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Genentech's injectable eye medicine extends time between treatments for two conditions

Published on 15/02/21 at 10:20am

Genentech has announced detailed, positive results from four Phase III studies of its investigational bispecific antibody, faricimab, for the treatment of diabetic macular oedema (DME) and neovascular or “wet” age-related macular degeneration (nAMD).

The studies consistently showed that faricimab, given at intervals of up to four months, offered non-inferior vision gains compared with aflibercept, given every two months.

Approximately half of people eligible for extended dosing with the drug were able to be treated every four months in the first year in the YOSEMITE and RHINE studies in DME, and the TENAYA and LUCERNE studies in nAMD.

Faricimab is the first injectable eye medicine to achieve this length of time between treatments in Phase III studies for DME and nAMD. Additionally, around three-quarters of people eligible for extended dosing with the drug were able to be treated every three months or longer in the first year. The treatment was generally well-tolerated in all four studies, with no new or unexpected safety signals identified.

While anti-vascular endothelial growth factor (VEGF) monotherapy injections have significantly reduced vision loss from DME and nAMD, the treatment burden associated with frequent eye injections and physician visits can lead to under-treatment and, potentially, less than optimal vision outcomes.

Faricimab is the first investigational bispecific antibody designed for the eye, and unlike current treatments for DME and nAMD that inhibit the VEGF pathway, it targets two distinct pathways that drive a number of retinal conditions. Through this novel mechanism of action, the medicine is designed to stabilise blood vessels, and thereby reduce inflammation and leakage, more than inhibiting either pathway alone.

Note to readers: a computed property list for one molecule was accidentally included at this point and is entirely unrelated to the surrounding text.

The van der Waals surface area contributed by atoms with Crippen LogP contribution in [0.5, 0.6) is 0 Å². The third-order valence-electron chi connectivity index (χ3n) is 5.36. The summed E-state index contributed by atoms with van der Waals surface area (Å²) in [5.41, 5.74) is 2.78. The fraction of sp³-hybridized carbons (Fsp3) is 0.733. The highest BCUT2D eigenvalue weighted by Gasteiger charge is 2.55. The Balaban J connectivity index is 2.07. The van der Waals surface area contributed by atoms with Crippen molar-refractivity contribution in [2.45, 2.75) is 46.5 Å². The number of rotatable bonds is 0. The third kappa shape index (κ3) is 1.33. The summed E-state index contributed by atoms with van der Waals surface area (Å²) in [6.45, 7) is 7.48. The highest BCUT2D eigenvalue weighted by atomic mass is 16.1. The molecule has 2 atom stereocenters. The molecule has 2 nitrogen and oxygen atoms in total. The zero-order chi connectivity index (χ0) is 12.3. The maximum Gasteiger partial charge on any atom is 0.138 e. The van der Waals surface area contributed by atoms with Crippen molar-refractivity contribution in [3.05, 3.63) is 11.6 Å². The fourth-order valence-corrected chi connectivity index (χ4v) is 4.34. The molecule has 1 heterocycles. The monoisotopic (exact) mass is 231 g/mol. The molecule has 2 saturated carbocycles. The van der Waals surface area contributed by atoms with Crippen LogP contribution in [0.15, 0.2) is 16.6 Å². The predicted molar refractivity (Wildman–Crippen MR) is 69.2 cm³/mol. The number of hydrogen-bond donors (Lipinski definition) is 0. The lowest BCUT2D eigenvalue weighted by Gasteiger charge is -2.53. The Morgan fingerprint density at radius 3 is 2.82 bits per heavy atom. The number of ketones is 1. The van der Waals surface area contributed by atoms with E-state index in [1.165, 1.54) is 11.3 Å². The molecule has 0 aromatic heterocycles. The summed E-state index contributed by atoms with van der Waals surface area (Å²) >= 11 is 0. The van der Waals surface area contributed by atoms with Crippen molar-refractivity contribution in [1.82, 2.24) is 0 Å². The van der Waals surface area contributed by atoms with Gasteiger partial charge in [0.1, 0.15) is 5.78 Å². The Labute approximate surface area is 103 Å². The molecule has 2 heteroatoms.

Dr Jeffrey Heier, Director of Retinal Research at Ophthalmic Consultants of Boston in the US, said: “These faricimab data offer the promise of a new treatment for two common causes of blindness, diabetic macular oedema and neovascular age-related macular degeneration.

“Faricimab’s potential to extend time between treatments may benefit those patients who struggle to keep up with the regular physician visits and eye injections needed to preserve their vision.”

Dr Levi Garraway, Chief Medical Officer and Head of Global Product Development at Genentech, said: “These positive results show the potential for faricimab as the first new type of medicine in 15 years for people with neovascular age-related macular degeneration, and in close to a decade in diabetic macular oedema.

“This is an exciting time for our ophthalmology clinical development programme, with multiple Phase III successes for two medicines from our late-stage pipeline. We hope to bring these potential treatments to people living with vision-threatening retinal conditions as soon as possible.”

Darcy Jimenez

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